Wednesday, May 25, 2011

Summer Lovin'

It's summer movie season, which means HUUUGE blockbusters of CG-epic proportions. So far, we have seen Thor. And when I saw Thor, I thought, "Hey, this summer could BE something." Because Thor is magnificent fun. Well crafted, nicely cast, a great-looking movie with a genuinely likable star at its core. Like the first Iron Man, the writers and director put their enthusiasm for the material and the fun of summer movies right out there. If they have fun, chances are that you will, too. And Thor delivers. There are approximately four billion other superhero movies coming out this summer. One prequel/sequel (X-Men) and the fourth movie in a franchise -- Pirates of the Caribbean 4. Its full name is Pirates of the Caribbean 4: On Stranger Tides, because Disney bought the rights to Tim Powers' terrific novel. Which happens if you decide to make a pirate movie about the fountain of youth and would rather not be sued. I didn't have to see Pirates 4 to know that Tim Powers' book is far, far better than the film would be. But that's kind of a no-brainer. It's tough for ANY movie to be as good as a Tim Powers novel. However, I was kinda hoping that after the reception received by the last two Pirates movies that this one, due to its lofty parentage, would be fun. You know; like the first Pirates movie.

Incidentally, I will admit to a secret thrill at seeing Tim Powers' name on a big screen and a movie poster. But I would get a bigger thrill if it was for, say, Last Call, Declare or The Anubis Gates. No prequel/sequelness or Captain Jack nonsense attached.

I still haven't seen Pirates 4, but this guy has. And based on his review, well... just read it and come back.

Are we all here again? Good.

Pirates made a ton of money this weekend (I haven't looked. It's just an easy assumption to make, because if you call something a blockbuster, it becomes a self-fulfilling prophecy). What this says to Disney is, "PIRATES FUCKING FIVE." Because according to the box office (they used to call them receipts. So cute!), the moviegoing audience gave Pirates a big thumbs up. Now, it doesn't matter if the entire audience came out projectile vomiting because they hated it so much. What matters is, THEY PAID TO GET IN. And as we all know, getting someone to pay for something is the best thing to which we as a culture can aspire.

According to the reviews, Pirates 4 should be a huge failure. Because the reviews said it wasn't very good. Some of the reviews said it was less than not very good. But only this guy's review called you a cunt if you liked the movie. Because anyone writing for a publication -- anyone who lists "film reviewer" on his unemployment form, I mean, tax return -- will not call the audience cunts. They just won't. Nor will they call out a studio for being cynical. They MAY have some harsh words for directors (although when they hate a film, they'll mostly blame the writers), and maybe they hate a performance, but there's a LINE, see, an invisible but well known Maginot line for how far you can go in your criticism when you are a part of the machine.

Dude who actually writes an honest review of a film that encompasses the larger, more cynical, hateful world of entertainment? He isn't working for Entertainment Weekly. He's a guy who paid to go see a movie. Disney didn't invite him to the set, or the premiere. He didn't get to have his picture taken with Johnny Depp. He doesn't work at Ain't It Cool News.

He's just a guy. An audience member. And although Disney gladly accepted his money, he has a voice and Goddam it, he's going to use it. If scores on Rotten Tomatoes really counted, if people like this guy wrote reviews on their phones as they were sitting through the credits, IF IT MATTERED, then eventually, over time, MAYBE, movies would get better. At the very least, studios that foist crap onto an audience that willingly swallows it might, for a second, BLINK. But if an audience keeps turning out for bad movies, like they will no doubt turn out for the execrably reviewed Hangover 2: Electric Boogaloo, then why shouldn't a studio keep making them? A studio -- a corporation -- has one main goal: To Make Money.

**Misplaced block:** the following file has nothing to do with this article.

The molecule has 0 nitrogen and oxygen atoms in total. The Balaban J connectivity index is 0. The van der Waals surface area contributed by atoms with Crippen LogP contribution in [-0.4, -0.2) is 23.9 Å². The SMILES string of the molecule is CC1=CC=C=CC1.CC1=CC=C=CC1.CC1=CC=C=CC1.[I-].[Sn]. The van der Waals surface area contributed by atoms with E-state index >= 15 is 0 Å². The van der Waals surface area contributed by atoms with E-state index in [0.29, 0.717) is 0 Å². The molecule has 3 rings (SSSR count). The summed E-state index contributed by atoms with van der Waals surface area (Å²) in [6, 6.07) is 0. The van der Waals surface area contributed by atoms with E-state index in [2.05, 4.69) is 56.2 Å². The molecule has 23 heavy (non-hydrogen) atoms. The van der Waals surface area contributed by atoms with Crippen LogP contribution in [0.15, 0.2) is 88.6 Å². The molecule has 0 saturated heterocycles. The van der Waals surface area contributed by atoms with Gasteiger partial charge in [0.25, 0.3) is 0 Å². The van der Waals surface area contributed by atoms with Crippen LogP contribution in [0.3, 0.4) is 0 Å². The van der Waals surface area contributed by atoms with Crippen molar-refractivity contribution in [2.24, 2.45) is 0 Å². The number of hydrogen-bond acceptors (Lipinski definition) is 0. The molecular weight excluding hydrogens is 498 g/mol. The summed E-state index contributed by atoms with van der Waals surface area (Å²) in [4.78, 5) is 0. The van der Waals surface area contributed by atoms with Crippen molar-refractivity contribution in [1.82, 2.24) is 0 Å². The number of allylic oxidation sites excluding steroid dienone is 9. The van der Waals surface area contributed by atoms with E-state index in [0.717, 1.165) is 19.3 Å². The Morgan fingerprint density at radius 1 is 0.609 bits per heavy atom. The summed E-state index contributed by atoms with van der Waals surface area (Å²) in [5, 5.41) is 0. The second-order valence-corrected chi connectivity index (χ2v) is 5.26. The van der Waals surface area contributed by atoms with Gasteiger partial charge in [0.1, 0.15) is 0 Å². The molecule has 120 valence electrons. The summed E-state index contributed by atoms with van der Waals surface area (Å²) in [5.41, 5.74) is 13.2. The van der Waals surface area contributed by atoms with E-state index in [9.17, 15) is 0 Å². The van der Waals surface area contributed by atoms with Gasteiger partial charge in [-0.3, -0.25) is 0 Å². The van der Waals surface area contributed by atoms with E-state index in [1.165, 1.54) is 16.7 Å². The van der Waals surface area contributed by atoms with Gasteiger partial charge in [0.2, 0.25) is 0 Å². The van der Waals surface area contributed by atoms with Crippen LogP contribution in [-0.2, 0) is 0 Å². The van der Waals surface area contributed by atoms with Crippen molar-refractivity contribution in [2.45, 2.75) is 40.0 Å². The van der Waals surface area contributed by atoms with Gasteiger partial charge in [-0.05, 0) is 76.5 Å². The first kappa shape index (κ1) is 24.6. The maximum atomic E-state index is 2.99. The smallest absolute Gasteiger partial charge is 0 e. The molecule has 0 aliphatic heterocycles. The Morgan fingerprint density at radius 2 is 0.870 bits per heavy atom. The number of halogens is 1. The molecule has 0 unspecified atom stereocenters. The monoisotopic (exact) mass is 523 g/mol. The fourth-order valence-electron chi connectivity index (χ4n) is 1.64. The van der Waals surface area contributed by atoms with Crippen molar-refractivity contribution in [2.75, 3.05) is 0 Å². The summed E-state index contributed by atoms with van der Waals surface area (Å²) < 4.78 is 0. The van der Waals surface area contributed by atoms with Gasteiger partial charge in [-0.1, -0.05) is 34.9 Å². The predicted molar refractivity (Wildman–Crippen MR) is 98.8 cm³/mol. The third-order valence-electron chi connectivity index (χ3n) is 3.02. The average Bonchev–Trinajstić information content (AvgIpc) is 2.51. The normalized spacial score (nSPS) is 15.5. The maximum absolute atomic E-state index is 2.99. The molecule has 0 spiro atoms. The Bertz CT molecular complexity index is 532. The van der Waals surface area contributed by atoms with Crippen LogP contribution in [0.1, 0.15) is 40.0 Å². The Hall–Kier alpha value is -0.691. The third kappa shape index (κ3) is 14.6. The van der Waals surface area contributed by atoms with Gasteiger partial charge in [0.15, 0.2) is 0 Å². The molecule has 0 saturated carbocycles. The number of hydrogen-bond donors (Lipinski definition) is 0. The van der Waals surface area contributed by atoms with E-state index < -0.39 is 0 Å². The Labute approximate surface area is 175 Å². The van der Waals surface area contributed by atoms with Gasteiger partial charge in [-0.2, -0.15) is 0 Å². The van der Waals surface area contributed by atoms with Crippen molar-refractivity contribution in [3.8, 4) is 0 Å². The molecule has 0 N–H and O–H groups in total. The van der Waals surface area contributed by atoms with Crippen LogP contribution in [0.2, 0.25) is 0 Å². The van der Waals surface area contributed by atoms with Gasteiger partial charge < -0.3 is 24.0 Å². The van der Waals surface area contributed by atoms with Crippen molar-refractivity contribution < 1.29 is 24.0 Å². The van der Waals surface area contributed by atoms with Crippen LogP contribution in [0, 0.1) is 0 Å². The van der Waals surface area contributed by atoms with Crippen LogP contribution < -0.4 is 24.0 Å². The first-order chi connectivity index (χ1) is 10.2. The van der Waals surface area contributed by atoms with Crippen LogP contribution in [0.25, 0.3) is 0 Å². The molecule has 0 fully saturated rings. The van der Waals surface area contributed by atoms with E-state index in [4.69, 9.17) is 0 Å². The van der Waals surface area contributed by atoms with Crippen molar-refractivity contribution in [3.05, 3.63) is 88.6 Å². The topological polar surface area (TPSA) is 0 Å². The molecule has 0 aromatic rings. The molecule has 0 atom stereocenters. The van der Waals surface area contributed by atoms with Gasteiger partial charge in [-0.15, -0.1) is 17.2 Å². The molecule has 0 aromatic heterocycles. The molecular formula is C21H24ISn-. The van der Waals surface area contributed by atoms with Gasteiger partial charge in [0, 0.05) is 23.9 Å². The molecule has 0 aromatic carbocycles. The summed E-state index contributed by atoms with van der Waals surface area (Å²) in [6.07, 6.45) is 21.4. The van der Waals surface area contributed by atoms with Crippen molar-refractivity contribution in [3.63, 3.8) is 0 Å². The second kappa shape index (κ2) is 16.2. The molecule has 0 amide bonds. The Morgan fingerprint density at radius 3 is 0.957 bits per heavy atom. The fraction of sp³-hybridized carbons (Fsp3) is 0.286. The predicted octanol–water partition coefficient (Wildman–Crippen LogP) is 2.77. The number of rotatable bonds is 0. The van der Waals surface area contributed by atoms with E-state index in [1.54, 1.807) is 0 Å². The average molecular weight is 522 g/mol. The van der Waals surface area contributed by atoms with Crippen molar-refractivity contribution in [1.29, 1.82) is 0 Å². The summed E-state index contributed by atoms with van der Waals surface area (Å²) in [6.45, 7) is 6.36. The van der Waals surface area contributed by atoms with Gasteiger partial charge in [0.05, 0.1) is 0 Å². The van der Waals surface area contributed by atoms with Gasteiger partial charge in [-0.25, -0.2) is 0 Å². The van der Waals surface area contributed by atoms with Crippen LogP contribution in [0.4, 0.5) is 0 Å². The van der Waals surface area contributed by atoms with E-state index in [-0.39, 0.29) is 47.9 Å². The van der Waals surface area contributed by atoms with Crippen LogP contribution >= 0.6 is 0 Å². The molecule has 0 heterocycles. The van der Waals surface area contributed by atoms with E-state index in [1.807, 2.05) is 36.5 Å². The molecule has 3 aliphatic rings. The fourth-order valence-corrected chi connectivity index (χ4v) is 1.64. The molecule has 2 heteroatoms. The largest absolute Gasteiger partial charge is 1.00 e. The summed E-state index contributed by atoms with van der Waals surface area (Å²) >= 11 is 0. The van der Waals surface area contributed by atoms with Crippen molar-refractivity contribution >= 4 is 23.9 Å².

If you are a part of the machine, one of its cogs, that big bit at the center that everyone thinks is so crucial, or a rusty part that works really hard but doesn't get any of the credit, you do not share your opinion of "If you liked this movie, you are a cunt." There are truths that are known in this business, but unless you want to just pack up and leave, you don't acknowledge them. And even film reviewers and TV journalists are a part of this machine. So when people wonder why entertainment isn't as good as they think it should be, all they have to do is point-blank ask someone in the business what their real opinion is of something and their tepid, avoidy answer will tell you everything you need to know.

It's going to take the audience to stop fostering this belief that just because you call something a blockbuster, that makes it so. And sure, it'll happen one person at a time, but guys, you have the Internet. You have social networking. If there's nothing to dissuade the general masses from seeing lousy movies (and again, I haven't seen Pirates so I'm only going by this guy's review, because HELLO, look at what I said above about being avoidy), there IS something to be said for seeing the bad movie, and then being LOUD about it.

It isn't going to come from the industry itself. It's going to come from the audience. So when you see something you don't like, speak up. And while you're at it, stop watching reality shows too, okay?

Saturday, May 14, 2011

Leopard Skin Pillbox Hat

I watched the Kentucky Derby last week. Don't worry, this isn't a post about horse racing. You can keep reading. It's a post about how the coverage made me want to rip hats off heads and shove them down throats.

When I started watching racing, all we had on TV were the Triple Crown races. You turned on a network, and they showed you the horses, had analysts talk about them, then they went into the gate and ran. It was an adorable time, where TeeVee graphics were fuzzy colored squares, they didn't know from fonts, and any post-race analysis included only the race footage you just watched. There were no other angles. There wasn't a blimp. And there wasn't a computer graphic that made the race look like a video game.

This has happened in other sports, too, as you all well know. But only horse racing seems to have no idea what to do with it.